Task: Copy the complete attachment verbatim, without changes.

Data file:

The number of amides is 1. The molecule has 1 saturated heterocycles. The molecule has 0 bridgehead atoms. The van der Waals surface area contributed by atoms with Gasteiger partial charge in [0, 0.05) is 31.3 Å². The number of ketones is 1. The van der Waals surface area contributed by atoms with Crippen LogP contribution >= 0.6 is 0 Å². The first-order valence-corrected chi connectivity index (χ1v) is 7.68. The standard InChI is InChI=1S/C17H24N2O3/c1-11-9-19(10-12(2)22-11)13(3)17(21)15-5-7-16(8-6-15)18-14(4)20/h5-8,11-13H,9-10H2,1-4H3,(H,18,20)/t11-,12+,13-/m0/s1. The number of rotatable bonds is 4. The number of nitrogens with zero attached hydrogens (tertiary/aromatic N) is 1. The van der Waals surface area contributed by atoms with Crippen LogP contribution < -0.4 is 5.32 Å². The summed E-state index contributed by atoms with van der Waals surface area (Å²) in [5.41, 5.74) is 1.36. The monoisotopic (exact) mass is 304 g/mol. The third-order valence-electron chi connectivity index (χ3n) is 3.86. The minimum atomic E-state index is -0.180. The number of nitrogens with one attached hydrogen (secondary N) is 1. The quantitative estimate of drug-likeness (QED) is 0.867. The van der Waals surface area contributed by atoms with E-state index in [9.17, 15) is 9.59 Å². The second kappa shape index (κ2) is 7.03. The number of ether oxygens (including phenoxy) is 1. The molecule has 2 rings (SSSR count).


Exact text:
The number of amides is 1. The molecule has 1 saturated heterocycles. The molecule has 0 bridgehead atoms. The van der Waals surface area contributed by atoms with Gasteiger partial charge in [0, 0.05) is 31.3 Å². The number of ketones is 1. The van der Waals surface area contributed by atoms with Crippen LogP contribution >= 0.6 is 0 Å². The first-order valence-corrected chi connectivity index (χ1v) is 7.68. The standard InChI is InChI=1S/C17H24N2O3/c1-11-9-19(10-12(2)22-11)13(3)17(21)15-5-7-16(8-6-15)18-14(4)20/h5-8,11-13H,9-10H2,1-4H3,(H,18,20)/t11-,12+,13-/m0/s1. The number of rotatable bonds is 4. The number of nitrogens with zero attached hydrogens (tertiary/aromatic N) is 1. The van der Waals surface area contributed by atoms with Crippen LogP contribution < -0.4 is 5.32 Å². The summed E-state index contributed by atoms with van der Waals surface area (Å²) in [5.41, 5.74) is 1.36. The monoisotopic (exact) mass is 304 g/mol. The third-order valence-electron chi connectivity index (χ3n) is 3.86. The minimum atomic E-state index is -0.180. The number of nitrogens with one attached hydrogen (secondary N) is 1. The quantitative estimate of drug-likeness (QED) is 0.867. The van der Waals surface area contributed by atoms with E-state index in [9.17, 15) is 9.59 Å². The second kappa shape index (κ2) is 7.03. The number of ether oxygens (including phenoxy) is 1. The molecule has 2 rings (SSSR count).